Visit msnbc.com for breaking news, world news, and news about the economy

— by Max Samis

Yesterday, new sanctions were imposed on Iran that effectively cut off the country’s central bank from the global economy. Following this announcement United Nations Ambassador Susan Rice appeared on MSNBC, where she discussed the sanctions with Andrea Mitchell:

The President has been very clear. The United States will stand with Israel and the rest of the international community to take the steps necessary to prevent Iran from acquiring nuclear weapons. This is a matter of great importance to our national security, as well as to countries in the region, obviously including Israel. We want to continue to increase the pressure on Iran-the economic pressure-to change its behavior, to change course and come clean about its nuclear program. We have ratcheted up the sanctions at every stage. The United Nations in June 2010 passed the broadest and harshest sanctions to date on Iran and those are having a real bite. We have passed, on a national basis, ever tougher sanctions. The EU has done the same. Countries in the Gulf Region and Asia, Canada, and many others around the world.  

And Iran is really starting to feel economic pressure-by their own admission-from the highest levels they’re saying that it’s crippling and biting. We think that pressure needs to have an opportunity to play its course. As the President has said repeatedly, we have taken no options off the table. But we hope and believe that it might be possible yet for this situation to be addressed through diplomacy. That is our hope. We will continue these efforts while ratcheting up the pressure on Iran and be clear in our determination that they will not gain nuclear weapons.

Ambassador Shapiro Promises Obama Will Stop Iran

— David Streeter

President Barack Obama’s Ambassador to Israel Dan Shapiro participated in an extensive interview with Israel’s Ma’ariv newspaper in which he emphasized that the President is determined to prevent Iran from obtaining nuclear weapons.

Shapiro said regarding the Iranian threat:

It should be clear that the United States treats the Iranian threat just as Israel does. It is an existential threat to you and to other countries in the region and in the Persian Gulf, and to our interests and our forces in the area, and, potentially, this threat applies to us as well. We see eye to eye with you the gravity of the situation and the importance of preventing Iran from acquiring nuclear weapons. The President said he would prevent Iran from acquiring them, and he means it…. The goal has not been achieved. Iran continues to violate gravely its international commitments, and since achieving the shared goal is so important, then it should be clear that all options are open. Furthermore, we are examining all options actively and making the necessary plans to ensure that the options exist, and I’m not ruling out any resolute measure in this area….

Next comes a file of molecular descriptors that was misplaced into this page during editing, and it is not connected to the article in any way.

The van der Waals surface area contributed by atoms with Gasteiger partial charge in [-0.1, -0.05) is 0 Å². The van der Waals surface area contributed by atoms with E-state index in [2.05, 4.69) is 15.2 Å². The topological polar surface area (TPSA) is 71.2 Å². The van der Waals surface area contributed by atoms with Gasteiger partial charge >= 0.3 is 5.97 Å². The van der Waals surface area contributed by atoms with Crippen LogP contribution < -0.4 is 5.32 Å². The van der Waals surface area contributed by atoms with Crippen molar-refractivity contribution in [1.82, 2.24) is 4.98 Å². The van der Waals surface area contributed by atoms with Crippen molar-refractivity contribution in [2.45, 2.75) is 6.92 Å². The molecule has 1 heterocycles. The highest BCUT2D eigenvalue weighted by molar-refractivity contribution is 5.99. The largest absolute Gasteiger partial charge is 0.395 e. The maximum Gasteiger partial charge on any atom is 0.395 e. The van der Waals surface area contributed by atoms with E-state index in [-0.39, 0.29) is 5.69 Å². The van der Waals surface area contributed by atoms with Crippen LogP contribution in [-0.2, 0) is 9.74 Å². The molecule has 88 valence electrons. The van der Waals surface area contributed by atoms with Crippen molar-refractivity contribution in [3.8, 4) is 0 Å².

More after the jump.

The President is resolute and clear in his statements, to prevent the Iranian nuclear threat from becoming a reality. It is a dangerous matter for us and our allies, and that is why heavy international pressure is being applied on Iran, and that is why we are making sure all options are open, available and ready. This is not a containment strategy.

Shapiro explained regarding existing and proposed sanctions against Iran:

[T]he debate surrounding the sanctions on the Central Bank is not about whether they should be imposed, but rather how to do it most effectively. If the Iranian Central Bank is the pipeline through which Iran receives payment for its oil, and they find a way to sell oil despite the sanctions with the attendant impact on rising oil prices, then the result could end up being the opposite to the one we wanted. Instead of decreasing Iran’s profits, it could increase them. The goal of the sanctions is to prevent Iran from receiving payment for its oil, and the question is how to do this. The Senate passed the sanctions by an overwhelming majority, nearly unanimously, and the wording was reached by careful negotiation. Now there is a final version and it is very powerful.